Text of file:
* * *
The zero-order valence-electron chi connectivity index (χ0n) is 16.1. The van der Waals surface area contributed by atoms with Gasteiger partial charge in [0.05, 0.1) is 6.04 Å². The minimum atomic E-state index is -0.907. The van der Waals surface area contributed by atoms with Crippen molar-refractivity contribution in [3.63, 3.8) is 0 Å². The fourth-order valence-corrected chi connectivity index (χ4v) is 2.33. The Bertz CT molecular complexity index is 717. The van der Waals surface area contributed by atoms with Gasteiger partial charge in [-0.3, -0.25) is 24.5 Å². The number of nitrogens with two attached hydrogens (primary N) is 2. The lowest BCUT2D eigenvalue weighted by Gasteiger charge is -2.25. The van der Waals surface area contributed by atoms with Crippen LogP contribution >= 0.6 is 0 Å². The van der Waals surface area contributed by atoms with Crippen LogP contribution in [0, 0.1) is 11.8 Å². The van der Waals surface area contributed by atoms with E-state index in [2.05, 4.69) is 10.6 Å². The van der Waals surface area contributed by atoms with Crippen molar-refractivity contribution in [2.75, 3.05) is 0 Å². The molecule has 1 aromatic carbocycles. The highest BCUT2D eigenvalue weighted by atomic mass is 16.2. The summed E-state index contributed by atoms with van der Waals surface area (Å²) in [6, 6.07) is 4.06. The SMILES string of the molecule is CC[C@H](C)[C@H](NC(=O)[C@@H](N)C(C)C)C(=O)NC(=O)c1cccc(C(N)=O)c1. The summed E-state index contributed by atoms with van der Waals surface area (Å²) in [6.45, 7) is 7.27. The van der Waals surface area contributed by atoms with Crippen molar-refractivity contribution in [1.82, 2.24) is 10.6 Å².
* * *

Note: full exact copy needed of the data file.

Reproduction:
The zero-order valence-electron chi connectivity index (χ0n) is 16.1. The van der Waals surface area contributed by atoms with Gasteiger partial charge in [0.05, 0.1) is 6.04 Å². The minimum atomic E-state index is -0.907. The van der Waals surface area contributed by atoms with Crippen molar-refractivity contribution in [3.63, 3.8) is 0 Å². The fourth-order valence-corrected chi connectivity index (χ4v) is 2.33. The Bertz CT molecular complexity index is 717. The van der Waals surface area contributed by atoms with Gasteiger partial charge in [-0.3, -0.25) is 24.5 Å². The number of nitrogens with two attached hydrogens (primary N) is 2. The lowest BCUT2D eigenvalue weighted by Gasteiger charge is -2.25. The van der Waals surface area contributed by atoms with Crippen LogP contribution >= 0.6 is 0 Å². The van der Waals surface area contributed by atoms with Crippen LogP contribution in [0, 0.1) is 11.8 Å². The van der Waals surface area contributed by atoms with E-state index in [2.05, 4.69) is 10.6 Å². The van der Waals surface area contributed by atoms with Crippen molar-refractivity contribution in [2.75, 3.05) is 0 Å². The molecule has 1 aromatic carbocycles. The highest BCUT2D eigenvalue weighted by atomic mass is 16.2. The summed E-state index contributed by atoms with van der Waals surface area (Å²) in [6, 6.07) is 4.06. The SMILES string of the molecule is CC[C@H](C)[C@H](NC(=O)[C@@H](N)C(C)C)C(=O)NC(=O)c1cccc(C(N)=O)c1. The summed E-state index contributed by atoms with van der Waals surface area (Å²) in [6.45, 7) is 7.27. The van der Waals surface area contributed by atoms with Crippen molar-refractivity contribution in [1.82, 2.24) is 10.6 Å².